Another point to consider is if you have old LMR brand coax cable. As this coax ages, it can get moisture under the outer jacket and wick into the braid. With the LMR coax, the first shield is an aluminum foil. Then there is a copper braid over the foil. The dis similar material can oxidize and cause all sorts of problems, noise and intermod with transmitter power applied.

Most people think that because there is a ground rod under the electrical power meter, it is a good ground. Point to keep in mind here is the age of that ground rod. If the house is over 10 to 15 years, I would suggest that you install a new ground rod to replace the one that is there. Use a new bonding clamp also. These ground rods corrode with age and loose their ability to provide a low resistance ground.

Reason I say this about the electrical ground rod is I had a lightning strike to a tree near the house I was living at. It did considerable damage to electronic equipment all over the house. I had surge protectors on most of the items that got damaged. This started me thinking as to why all the damage with the surge protectors installed. The only common thing is the electrical ground. The surge protectors use the electrical ground as part of their protection.

I brought home a ground tester and checked the ground rod at the electrical meter. I did pull the main breaker that fed the house. Didn't want to chance of getting an electrical shock when I pulled the meter ground off the ground rod. Connected up the ground tester and did a 4 point ground measurement. It tested to about 200 Ohms. That is a very poor ground for any electrical connection. I put in a new ground rod and measured the ground resistance on the new ground rod. It measured about 3 Ohms. So I found the reason the surge protectors didn't do their job.

This is kind of a long winded comment. But I am just trying to point out that that it may take several steps to solve your problem.

The snap on ferrite cores do work. I had a VHF portable used as a transmitter on a radio interoperability gateway that crashed the computer that had the USB connection going to the computer from the gateway. The ferrite core solved the problem. Just remember that there is different material for different frequencies. You will have to find a core that will work at the frequency range your using. At the HF frequencies your using, it will take a good sized core with the correct type of ferrite material to do much good.
 

wbswetnam

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Another place to consider is the coax cable your using coming out of the radio. Using cheap coax that has limited shielding can cause RF to be in the area of the radio. Take a look at the percent of shielding your coax has. You get what you pay for in coax. The lower cost cable is generally due to the percent of braid used as the shield is less than decent coax cable.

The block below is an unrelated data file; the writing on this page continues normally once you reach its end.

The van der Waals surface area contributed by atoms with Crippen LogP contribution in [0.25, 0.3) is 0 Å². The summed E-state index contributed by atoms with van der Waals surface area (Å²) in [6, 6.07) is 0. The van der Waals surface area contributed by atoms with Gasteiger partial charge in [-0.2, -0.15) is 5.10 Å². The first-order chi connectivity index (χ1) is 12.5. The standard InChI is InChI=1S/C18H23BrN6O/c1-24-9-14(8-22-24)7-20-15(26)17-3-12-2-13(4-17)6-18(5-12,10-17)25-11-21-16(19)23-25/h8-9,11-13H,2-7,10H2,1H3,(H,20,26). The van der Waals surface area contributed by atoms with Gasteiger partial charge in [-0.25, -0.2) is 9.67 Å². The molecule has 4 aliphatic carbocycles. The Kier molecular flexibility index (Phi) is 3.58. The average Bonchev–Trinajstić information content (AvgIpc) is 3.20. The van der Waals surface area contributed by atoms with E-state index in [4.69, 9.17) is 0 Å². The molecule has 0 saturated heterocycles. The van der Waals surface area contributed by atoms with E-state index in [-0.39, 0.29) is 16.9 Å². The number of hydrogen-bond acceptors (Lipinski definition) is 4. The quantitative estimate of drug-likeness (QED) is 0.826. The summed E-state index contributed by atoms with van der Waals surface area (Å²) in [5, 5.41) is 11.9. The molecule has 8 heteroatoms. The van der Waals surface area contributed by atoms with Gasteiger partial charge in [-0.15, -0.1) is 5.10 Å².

I used brand-new RG8X coax.

I guess I'm wrong about not needing a grounding system, huh? I had a conversation about HF antennas with an Extra class ham and he told me not to worry about a grounding system since the antenna is mounted in the attic. Bad advice?
 

ko6jw_2

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It's true that a dipole antenna does not require a ground in the sense that a vertical antenna does. A vertical requires a ground place or a counterpoise. This a different kind of ground from the one we are talking about. The objective is to have the ground potential of all parts of the system at the same point so that no current flows in the grounds.

Here's an example. I have an Icom 706MkIIG in my car. The antennas are securely mounted and grounded to the car body, yet I had intermittent problems on transmit. I thought it was a power supply problem. The 706 is a bit finicky about seeing 13.8V. I ran new power cables, I bought a battery booster and still no luck. Then one day I decided to run a short length of braid from a piece of old RG8 from the car body to the ground lug on the radio. Problem solved. The radio did not have a good RF ground. The coax from the radio to the antenna mounts was not sufficient.

A final point. There are a lot of reasons for buying good coax, but your issues are not being caused by cheap cable. If the currents between the shield and the center conductor are not exactly the same the coax will radiate. The antenna tuner only matches from the transmitter to the tuner. The situation from the tuner to the antenna is a different story. There can be high SWR in that part of the system and that means that power will be reflected back into the shack.
 

KE5MC